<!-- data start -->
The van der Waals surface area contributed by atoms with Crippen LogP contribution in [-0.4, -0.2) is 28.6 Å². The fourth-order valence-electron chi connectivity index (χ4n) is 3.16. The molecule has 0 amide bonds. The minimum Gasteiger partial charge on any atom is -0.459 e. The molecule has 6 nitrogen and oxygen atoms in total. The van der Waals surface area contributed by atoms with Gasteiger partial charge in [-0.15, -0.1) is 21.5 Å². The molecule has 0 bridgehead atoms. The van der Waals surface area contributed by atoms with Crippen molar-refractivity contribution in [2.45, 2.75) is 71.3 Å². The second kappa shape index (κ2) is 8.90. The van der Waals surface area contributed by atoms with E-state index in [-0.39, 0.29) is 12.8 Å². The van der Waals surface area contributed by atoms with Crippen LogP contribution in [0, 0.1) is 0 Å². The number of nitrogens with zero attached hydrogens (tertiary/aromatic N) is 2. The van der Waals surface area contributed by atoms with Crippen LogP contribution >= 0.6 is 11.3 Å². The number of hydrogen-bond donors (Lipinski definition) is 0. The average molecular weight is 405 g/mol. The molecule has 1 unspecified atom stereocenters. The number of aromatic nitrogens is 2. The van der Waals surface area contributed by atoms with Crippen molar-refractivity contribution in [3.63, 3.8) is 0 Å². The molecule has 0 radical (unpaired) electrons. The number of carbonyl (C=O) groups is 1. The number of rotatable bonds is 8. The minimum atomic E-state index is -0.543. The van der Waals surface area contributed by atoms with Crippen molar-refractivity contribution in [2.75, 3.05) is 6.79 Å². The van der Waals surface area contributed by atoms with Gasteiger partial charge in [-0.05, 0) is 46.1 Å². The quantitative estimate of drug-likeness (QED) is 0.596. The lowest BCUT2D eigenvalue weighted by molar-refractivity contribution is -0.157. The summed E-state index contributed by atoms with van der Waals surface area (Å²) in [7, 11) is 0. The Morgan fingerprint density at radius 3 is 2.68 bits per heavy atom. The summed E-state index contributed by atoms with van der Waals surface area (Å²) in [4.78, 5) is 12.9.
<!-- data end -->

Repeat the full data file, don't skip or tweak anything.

The van der Waals surface area contributed by atoms with Crippen LogP contribution in [-0.4, -0.2) is 28.6 Å². The fourth-order valence-electron chi connectivity index (χ4n) is 3.16. The molecule has 0 amide bonds. The minimum Gasteiger partial charge on any atom is -0.459 e. The molecule has 6 nitrogen and oxygen atoms in total. The van der Waals surface area contributed by atoms with Gasteiger partial charge in [-0.15, -0.1) is 21.5 Å². The molecule has 0 bridgehead atoms. The van der Waals surface area contributed by atoms with Crippen molar-refractivity contribution in [2.45, 2.75) is 71.3 Å². The second kappa shape index (κ2) is 8.90. The van der Waals surface area contributed by atoms with E-state index in [-0.39, 0.29) is 12.8 Å². The van der Waals surface area contributed by atoms with Crippen LogP contribution in [0, 0.1) is 0 Å². The number of nitrogens with zero attached hydrogens (tertiary/aromatic N) is 2. The van der Waals surface area contributed by atoms with Crippen LogP contribution >= 0.6 is 11.3 Å². The number of hydrogen-bond donors (Lipinski definition) is 0. The average molecular weight is 405 g/mol. The molecule has 1 unspecified atom stereocenters. The number of aromatic nitrogens is 2. The van der Waals surface area contributed by atoms with Crippen molar-refractivity contribution in [3.63, 3.8) is 0 Å². The molecule has 0 radical (unpaired) electrons. The number of carbonyl (C=O) groups is 1. The number of rotatable bonds is 8. The minimum atomic E-state index is -0.543. The van der Waals surface area contributed by atoms with Crippen molar-refractivity contribution in [2.75, 3.05) is 6.79 Å². The van der Waals surface area contributed by atoms with Gasteiger partial charge in [-0.05, 0) is 46.1 Å². The quantitative estimate of drug-likeness (QED) is 0.596. The lowest BCUT2D eigenvalue weighted by molar-refractivity contribution is -0.157. The summed E-state index contributed by atoms with van der Waals surface area (Å²) in [7, 11) is 0. The Morgan fingerprint density at radius 3 is 2.68 bits per heavy atom. The summed E-state index contributed by atoms with van der Waals surface area (Å²) in [4.78, 5) is 12.9.